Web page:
The asparagus and rhubarb beds get their foot of leaves as well, but because these plants are perennials, we don’t spade in the leaves. Any unrotted leaves in the spring are pulled away from the new growth and left in place as a weed barrier. Any compost I can get is spread on the beds prior to layering on the leaves in the fall.

The flower beds, hedgerows (where the berry bushes are), and the thicket get as many leaves as we can salvage after the raised vegetable beds are done. These plants don’t require as much compost as the vegetables do and, unlike the vegetables, they tend to feed themselves in the fall with their own leaf drop. These leaves are never spaded in. They are left to rot in place and act as a weed barrier until the next load in the fall. Normally by late August, all the leaves have vanished into the soil under the bushes and these areas are ready for their next load.

Sometimes my leaves, especially the giant brown bagfuls I collect in Lancaster County are full of pine needles, acorns, sweet gum balls, twigs, and other bits. All of this rots down just fine, if a little slower. If I am not desperate for leaves to cover the vegetable beds, I use the twiggier stuff on the hedgerows and under the berry bushes. Branches and twigs can be turned into mulch by breaking them up into smaller pieces. You can do this with a chipper if you have one, or you can do it by hand just by breaking them all in half repeatedly. This is another reason to have a wilderness area in your yard as it gives you a place to toss branches and old Christmas trees where they can rot down slowly and out of the way.

Let it rot

Grass clippings are more problematic. The best way we found to handle clippings is to use a mulching lawn-mower and let the clippings fall and rot in place. Great piles of grass clippings don’t rot into compost very well unless they are turned over and over completely every few days. They get nasty, ferment, and pack down in a slimy mass with little or no air to keep the composting action going. A sullen teenager with a pitchfork is the best way to handle piles of grass clippings, lifting, turning, and fluffing. We experimented with using a pick-up truck load of clippings from Denny in the spring as mulch. The clippings matted, got slimy, and putrefied. It may have been better to lay on the clippings a few inches deep and spade them in. We will have to see how that works.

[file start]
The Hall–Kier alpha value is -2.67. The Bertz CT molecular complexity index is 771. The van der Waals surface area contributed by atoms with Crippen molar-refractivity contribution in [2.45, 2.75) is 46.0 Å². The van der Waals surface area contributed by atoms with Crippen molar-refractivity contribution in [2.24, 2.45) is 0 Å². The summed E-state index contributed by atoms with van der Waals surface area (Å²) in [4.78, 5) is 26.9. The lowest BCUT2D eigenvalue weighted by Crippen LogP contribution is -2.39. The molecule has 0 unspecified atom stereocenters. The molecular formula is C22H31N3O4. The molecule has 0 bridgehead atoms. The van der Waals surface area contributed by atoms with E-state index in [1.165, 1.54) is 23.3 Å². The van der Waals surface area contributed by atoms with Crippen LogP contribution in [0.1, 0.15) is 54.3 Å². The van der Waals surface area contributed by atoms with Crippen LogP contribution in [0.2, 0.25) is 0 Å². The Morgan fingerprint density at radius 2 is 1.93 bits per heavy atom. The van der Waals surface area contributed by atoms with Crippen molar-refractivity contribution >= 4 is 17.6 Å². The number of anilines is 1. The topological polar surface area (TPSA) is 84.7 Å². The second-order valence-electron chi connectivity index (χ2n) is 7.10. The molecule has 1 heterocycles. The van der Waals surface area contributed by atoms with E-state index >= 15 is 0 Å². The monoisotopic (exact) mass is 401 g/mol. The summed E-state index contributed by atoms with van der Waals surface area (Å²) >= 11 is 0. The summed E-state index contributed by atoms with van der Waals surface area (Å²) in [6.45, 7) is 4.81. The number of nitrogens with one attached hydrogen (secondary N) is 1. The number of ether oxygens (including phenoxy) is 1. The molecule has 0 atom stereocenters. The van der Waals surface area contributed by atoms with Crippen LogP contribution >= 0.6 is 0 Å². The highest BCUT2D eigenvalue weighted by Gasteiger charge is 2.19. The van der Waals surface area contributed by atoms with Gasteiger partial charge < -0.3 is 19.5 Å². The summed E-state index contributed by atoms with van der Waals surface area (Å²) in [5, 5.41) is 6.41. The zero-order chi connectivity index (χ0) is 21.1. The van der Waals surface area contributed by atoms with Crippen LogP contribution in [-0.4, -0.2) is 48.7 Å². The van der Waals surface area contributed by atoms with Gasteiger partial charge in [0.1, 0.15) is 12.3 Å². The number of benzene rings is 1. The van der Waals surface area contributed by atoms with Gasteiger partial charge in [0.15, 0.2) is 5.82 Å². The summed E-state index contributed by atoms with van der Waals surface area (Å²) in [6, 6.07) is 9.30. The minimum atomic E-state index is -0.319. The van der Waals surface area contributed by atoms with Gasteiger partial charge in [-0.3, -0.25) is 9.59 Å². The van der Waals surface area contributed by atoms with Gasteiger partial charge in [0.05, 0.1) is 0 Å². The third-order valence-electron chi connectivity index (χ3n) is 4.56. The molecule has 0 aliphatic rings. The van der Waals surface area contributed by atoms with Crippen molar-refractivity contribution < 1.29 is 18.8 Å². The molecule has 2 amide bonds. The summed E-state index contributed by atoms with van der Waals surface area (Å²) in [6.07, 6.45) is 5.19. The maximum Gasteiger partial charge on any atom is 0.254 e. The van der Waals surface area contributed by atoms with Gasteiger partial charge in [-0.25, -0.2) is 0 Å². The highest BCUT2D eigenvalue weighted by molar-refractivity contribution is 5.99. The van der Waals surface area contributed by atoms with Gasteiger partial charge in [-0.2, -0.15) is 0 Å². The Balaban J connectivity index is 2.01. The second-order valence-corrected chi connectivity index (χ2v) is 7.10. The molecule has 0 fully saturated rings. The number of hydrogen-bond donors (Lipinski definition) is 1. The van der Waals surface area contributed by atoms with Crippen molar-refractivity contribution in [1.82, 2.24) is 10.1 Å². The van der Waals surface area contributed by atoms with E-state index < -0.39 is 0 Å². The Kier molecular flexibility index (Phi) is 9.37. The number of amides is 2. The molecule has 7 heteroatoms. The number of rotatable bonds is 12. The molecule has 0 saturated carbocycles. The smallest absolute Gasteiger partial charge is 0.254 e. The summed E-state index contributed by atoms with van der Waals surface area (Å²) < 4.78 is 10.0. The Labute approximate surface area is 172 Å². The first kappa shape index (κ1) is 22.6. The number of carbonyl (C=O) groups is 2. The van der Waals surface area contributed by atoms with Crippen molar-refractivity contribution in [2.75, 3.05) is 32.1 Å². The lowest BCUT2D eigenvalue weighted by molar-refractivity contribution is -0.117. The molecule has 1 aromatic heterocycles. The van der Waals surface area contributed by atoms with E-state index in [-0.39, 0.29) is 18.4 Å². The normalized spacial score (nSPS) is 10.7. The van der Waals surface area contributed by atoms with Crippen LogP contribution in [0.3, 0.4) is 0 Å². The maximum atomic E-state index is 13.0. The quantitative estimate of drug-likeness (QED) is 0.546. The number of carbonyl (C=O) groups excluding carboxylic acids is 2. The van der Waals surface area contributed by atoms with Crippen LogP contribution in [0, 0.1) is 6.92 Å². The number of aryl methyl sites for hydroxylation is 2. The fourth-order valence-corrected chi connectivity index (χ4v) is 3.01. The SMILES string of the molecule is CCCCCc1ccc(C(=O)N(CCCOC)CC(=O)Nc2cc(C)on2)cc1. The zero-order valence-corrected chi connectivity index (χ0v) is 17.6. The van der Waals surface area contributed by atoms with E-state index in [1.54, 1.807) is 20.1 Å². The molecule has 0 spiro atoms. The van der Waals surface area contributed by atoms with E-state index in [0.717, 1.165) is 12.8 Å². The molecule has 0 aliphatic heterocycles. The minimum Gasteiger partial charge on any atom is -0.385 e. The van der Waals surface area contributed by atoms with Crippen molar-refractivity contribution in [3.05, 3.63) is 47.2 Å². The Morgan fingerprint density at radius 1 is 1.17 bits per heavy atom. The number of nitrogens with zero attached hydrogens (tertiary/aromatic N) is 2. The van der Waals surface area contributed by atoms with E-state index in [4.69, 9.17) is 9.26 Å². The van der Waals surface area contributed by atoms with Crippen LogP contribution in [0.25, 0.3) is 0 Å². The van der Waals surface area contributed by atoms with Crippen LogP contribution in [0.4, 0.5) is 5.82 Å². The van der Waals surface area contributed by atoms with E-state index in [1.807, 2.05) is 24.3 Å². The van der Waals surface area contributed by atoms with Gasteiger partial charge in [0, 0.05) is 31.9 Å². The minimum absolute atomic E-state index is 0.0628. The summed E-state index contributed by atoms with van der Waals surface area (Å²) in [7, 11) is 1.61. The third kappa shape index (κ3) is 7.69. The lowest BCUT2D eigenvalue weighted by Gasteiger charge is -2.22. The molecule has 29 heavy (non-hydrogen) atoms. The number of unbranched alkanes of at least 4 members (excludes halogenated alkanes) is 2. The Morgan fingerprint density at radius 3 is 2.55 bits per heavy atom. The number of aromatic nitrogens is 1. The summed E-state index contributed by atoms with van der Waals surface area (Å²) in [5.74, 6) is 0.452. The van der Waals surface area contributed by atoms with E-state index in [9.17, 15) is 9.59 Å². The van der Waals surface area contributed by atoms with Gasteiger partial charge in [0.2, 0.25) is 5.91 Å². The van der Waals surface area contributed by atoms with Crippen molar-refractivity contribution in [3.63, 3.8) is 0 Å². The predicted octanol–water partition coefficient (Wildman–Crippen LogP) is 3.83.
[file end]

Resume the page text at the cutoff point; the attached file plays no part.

If you can collect enough leaves in the fall, and can plan ahead, and can store the leaves in bags, you can layer spring grass clippings with stored leaves with each layer a few inches thick in your compost bins. This will rot down beautifully into compost. We have never planned ahead this well.

When laying out your garden, decide where you want to put vegetable beds, permanent beds for perennials like asparagus and rhubarb, flower borders, hedgerows for berries or fruit trees, hedges, and your wilderness areas. As soon as you know what a stretch of grass will become, put the mower to its lowest setting and mow the area down to grass nubbins. Soak that area with water. Layer on ten to fifteen sheets of old newspapers, completely covering the new bed. Punch holes in the newspaper layer with a spading fork. Water again. Cover the newspaper layer with a foot or more of leaves and water them well. A year later, turn over the layers and be amazed. This is what soil building does. The newspaper layer is to help kill the grass and any perennial weeds.

If you want raised beds, i.e., planting areas encased in a four sided box of composite decking, open to the sky and the soil below, follow almost exactly the above procedure. Mow your grass down to a crew cut, build the raised bed box, water well, lay down newspaper, water and perforate the paper, and lay on the leaves. If you have any soil handy from recycled house plants or other building projects, spread that in too. Wait a year, spade it all over, and be amazed by the change in what you see.

If your soil is really dreadful, and you have a few sturdy teenagers to do the work, you can double-dig your vegetable garden. Don’t do this work for anything else as only annual crops of vegetables really benefit from this exhausting, laborious job. You should only have to do this once per bed. Lay on the newspaper and leaves as listed above. Wait a year while time and soil critters work. Mark off the bed area. Dig out a trench about a foot deep and two feet wide and remove all that soil, leaves, and newspaper shreds to waiting wheelbarrows. With a spading fork, loosen and turn the soil in the trench. Work in more leaves, grass clippings, compost, mulch, whatever organic material you have on hand. Move over to the next strip of bed alongside the trench. Dig out about a foot of soil, leaves, etc, and layer them into the trench you just emptied. Spade over the bottom of the new trench. Repeat this process until you reach the end of the bed. You will end up with an empty trench that has been spaded and turned and loosened. Take the waiting wheelbarrows of soil from the beginning of the project and lay them into the empty trench. If you can, cover the newly double dug bed with another foot of leaves and compost. Wait another year. The soil will be beautiful, healthy, loose and friable and full of life. It will be ready to grow food for you.

In addition to spreading leaves in the fall, and compost whenever you can get it, you can also improve your soil with cover crops. These are the plants you grow in a bed with the express purpose of chopping them up in place and spading them under to die and rot. We’ll cover the use of cover crops next week.

Next Week: Striking Bedrock